As a side note to my Plum Jam Post, and for everyone who wanted to know, I thought that I should add the recipe for scones. If you grew up reading Enid Blyton books like I did, then you spent many hours drooling over descriptions of tea time with crumpets and scones. My cousin got me started on making these last year, and they are our go-to item for breakfasts and teas, especially for impromptu guests!
They originated in Scotland, where they use sour cream in the recipe. I have tried making them with sour cream, and they’re very good, but I like this recipe the best for delicious, fluffy scones, which calls for heavy cream instead.
You can make sweet or savory scones, adding fruit and nuts in sweet ones, and tomatoes, herbs and cheese in savory ones. I like making plain ones to serve with home made jam.
It is advised to use dried fruit such as blueberries for the recipe, otherwise tender, fleshy fresh fruit will become mush. I, however, always prefer fresh to anything else, so I carefully mix in fresh blueberries in with my hand at the very end. (Blueberry scones are my favorite.) But even I wouldn’t try that with raspberries!
Glazing is not compulsory, but I always do it when I’m making scones for guests. Otherwise, I wolf down so many straight out of the oven, that I can’t be bothered to glaze the remaining ones!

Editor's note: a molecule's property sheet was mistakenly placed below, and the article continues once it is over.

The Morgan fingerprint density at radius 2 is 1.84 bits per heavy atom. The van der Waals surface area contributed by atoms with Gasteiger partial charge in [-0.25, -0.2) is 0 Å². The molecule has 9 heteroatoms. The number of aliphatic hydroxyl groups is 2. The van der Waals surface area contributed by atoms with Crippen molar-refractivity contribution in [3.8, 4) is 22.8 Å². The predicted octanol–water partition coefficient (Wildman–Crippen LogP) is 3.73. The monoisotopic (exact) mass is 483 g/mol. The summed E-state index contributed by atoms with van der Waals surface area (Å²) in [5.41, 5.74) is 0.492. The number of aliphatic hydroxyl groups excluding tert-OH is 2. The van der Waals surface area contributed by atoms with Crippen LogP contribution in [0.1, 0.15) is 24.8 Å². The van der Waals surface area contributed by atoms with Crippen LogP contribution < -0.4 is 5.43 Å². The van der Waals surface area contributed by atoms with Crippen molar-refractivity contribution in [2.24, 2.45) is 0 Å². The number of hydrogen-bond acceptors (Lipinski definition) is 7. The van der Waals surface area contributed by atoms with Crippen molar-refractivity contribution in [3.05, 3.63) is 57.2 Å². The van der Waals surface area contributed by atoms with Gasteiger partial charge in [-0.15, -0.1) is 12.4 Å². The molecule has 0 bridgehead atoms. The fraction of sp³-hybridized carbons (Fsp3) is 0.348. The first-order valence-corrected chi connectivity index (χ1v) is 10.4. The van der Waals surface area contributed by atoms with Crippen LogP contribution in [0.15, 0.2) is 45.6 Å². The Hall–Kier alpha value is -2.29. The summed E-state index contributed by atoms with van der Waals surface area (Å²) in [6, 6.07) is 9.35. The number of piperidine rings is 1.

I mix the dough for plain scones for a few seconds in a food processor, and then finish kneading and mix in the fruit by hand at the end. Sometimes I use a cookie cutter to cut out the shapes (rarely) but mostly I just drop handfuls onto the cookie sheet and bake them. I never do ‘slices;’ I never pictured them that way in my head, so they just seem wrong to me.
Scones Recipe Adapted from Alton Brown’s Scones Recipe
2 cups flour
4 tsp aluminum free baking powder
3/4 teaspoon salt
1/3 cup sugar
6 tbsp unsalted butter
3/4 cup cream
Handful dried currants/ dried cranberries/ dried blueberries
Heat oven to 375 degrees.
In a large mixing bowl, combine flour, baking powder, salt and sugar. Mix well. Cut in butter. In a separate bowl, combine cream with beaten egg then add to dry ingredients. Stir in fruit. Turn dough out onto a floured surface. Roll dough out and cut into biscuit size rounds. Bake for 15 minutes or until brown.
There are two points to be noted. Firstly, the butter should be very cold. I put it in the freezer for a little bit before I start making them. And secondly, the dough should be handled as little as possible for the lightest, fluffiest scones.
Blueberry scones are good with a lemon/lime glaze. Cranberry scones are well paired with an orange glaze.
For the glaze:
Mix the juice of 1 lemon with 1 cup of confectioner’s sugar. Spread on the scones when cool.
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